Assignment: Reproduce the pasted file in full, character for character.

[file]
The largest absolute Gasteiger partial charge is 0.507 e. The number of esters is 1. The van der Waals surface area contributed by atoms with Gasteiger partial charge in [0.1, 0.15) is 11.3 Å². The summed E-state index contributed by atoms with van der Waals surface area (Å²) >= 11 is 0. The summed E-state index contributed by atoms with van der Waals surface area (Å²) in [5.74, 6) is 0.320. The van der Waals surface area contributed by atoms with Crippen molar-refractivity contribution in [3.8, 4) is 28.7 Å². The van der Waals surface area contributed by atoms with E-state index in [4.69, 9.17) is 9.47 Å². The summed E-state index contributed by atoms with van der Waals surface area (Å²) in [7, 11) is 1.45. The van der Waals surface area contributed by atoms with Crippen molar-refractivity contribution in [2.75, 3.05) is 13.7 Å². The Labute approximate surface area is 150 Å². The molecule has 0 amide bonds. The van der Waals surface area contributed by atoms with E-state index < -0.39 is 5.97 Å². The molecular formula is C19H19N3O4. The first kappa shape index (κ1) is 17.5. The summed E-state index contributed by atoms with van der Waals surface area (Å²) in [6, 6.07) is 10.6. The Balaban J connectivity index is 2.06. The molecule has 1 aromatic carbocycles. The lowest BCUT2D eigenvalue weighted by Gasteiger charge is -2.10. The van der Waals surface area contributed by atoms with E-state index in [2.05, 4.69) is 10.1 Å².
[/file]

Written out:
The largest absolute Gasteiger partial charge is 0.507 e. The number of esters is 1. The van der Waals surface area contributed by atoms with Gasteiger partial charge in [0.1, 0.15) is 11.3 Å². The summed E-state index contributed by atoms with van der Waals surface area (Å²) >= 11 is 0. The summed E-state index contributed by atoms with van der Waals surface area (Å²) in [5.74, 6) is 0.320. The van der Waals surface area contributed by atoms with Crippen molar-refractivity contribution in [3.8, 4) is 28.7 Å². The van der Waals surface area contributed by atoms with E-state index in [4.69, 9.17) is 9.47 Å². The summed E-state index contributed by atoms with van der Waals surface area (Å²) in [7, 11) is 1.45. The van der Waals surface area contributed by atoms with Crippen molar-refractivity contribution in [2.75, 3.05) is 13.7 Å². The Labute approximate surface area is 150 Å². The molecule has 0 amide bonds. The van der Waals surface area contributed by atoms with E-state index < -0.39 is 5.97 Å². The molecular formula is C19H19N3O4. The first kappa shape index (κ1) is 17.5. The summed E-state index contributed by atoms with van der Waals surface area (Å²) in [6, 6.07) is 10.6. The Balaban J connectivity index is 2.06. The molecule has 1 aromatic carbocycles. The lowest BCUT2D eigenvalue weighted by Gasteiger charge is -2.10. The van der Waals surface area contributed by atoms with E-state index in [2.05, 4.69) is 10.1 Å².